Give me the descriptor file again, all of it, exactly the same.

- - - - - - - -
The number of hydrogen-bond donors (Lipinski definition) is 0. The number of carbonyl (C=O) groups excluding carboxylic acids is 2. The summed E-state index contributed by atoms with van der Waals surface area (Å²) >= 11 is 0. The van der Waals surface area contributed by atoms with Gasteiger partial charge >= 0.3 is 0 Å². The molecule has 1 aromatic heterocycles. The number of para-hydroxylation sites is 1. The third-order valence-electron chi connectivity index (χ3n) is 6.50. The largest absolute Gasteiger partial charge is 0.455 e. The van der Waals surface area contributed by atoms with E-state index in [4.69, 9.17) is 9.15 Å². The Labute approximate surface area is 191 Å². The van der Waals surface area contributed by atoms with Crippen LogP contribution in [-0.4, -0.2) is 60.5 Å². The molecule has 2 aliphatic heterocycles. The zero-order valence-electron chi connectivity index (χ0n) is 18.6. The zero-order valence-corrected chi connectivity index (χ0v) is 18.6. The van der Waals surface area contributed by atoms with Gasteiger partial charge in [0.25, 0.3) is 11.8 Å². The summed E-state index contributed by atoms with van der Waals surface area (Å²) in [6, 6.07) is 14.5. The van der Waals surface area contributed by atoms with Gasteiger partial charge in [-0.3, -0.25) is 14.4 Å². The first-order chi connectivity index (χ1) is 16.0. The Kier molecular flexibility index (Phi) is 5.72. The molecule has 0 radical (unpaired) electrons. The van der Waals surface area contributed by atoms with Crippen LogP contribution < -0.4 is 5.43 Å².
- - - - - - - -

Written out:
The number of hydrogen-bond donors (Lipinski definition) is 0. The number of carbonyl (C=O) groups excluding carboxylic acids is 2. The summed E-state index contributed by atoms with van der Waals surface area (Å²) >= 11 is 0. The van der Waals surface area contributed by atoms with Gasteiger partial charge >= 0.3 is 0 Å². The molecule has 1 aromatic heterocycles. The number of para-hydroxylation sites is 1. The third-order valence-electron chi connectivity index (χ3n) is 6.50. The largest absolute Gasteiger partial charge is 0.455 e. The van der Waals surface area contributed by atoms with E-state index in [4.69, 9.17) is 9.15 Å². The Labute approximate surface area is 191 Å². The van der Waals surface area contributed by atoms with Crippen LogP contribution in [-0.4, -0.2) is 60.5 Å². The molecule has 2 aliphatic heterocycles. The zero-order valence-electron chi connectivity index (χ0n) is 18.6. The zero-order valence-corrected chi connectivity index (χ0v) is 18.6. The van der Waals surface area contributed by atoms with Gasteiger partial charge in [0.25, 0.3) is 11.8 Å². The summed E-state index contributed by atoms with van der Waals surface area (Å²) in [6, 6.07) is 14.5. The van der Waals surface area contributed by atoms with Gasteiger partial charge in [-0.3, -0.25) is 14.4 Å². The first-order chi connectivity index (χ1) is 16.0. The Kier molecular flexibility index (Phi) is 5.72. The molecule has 0 radical (unpaired) electrons. The van der Waals surface area contributed by atoms with Crippen LogP contribution < -0.4 is 5.43 Å².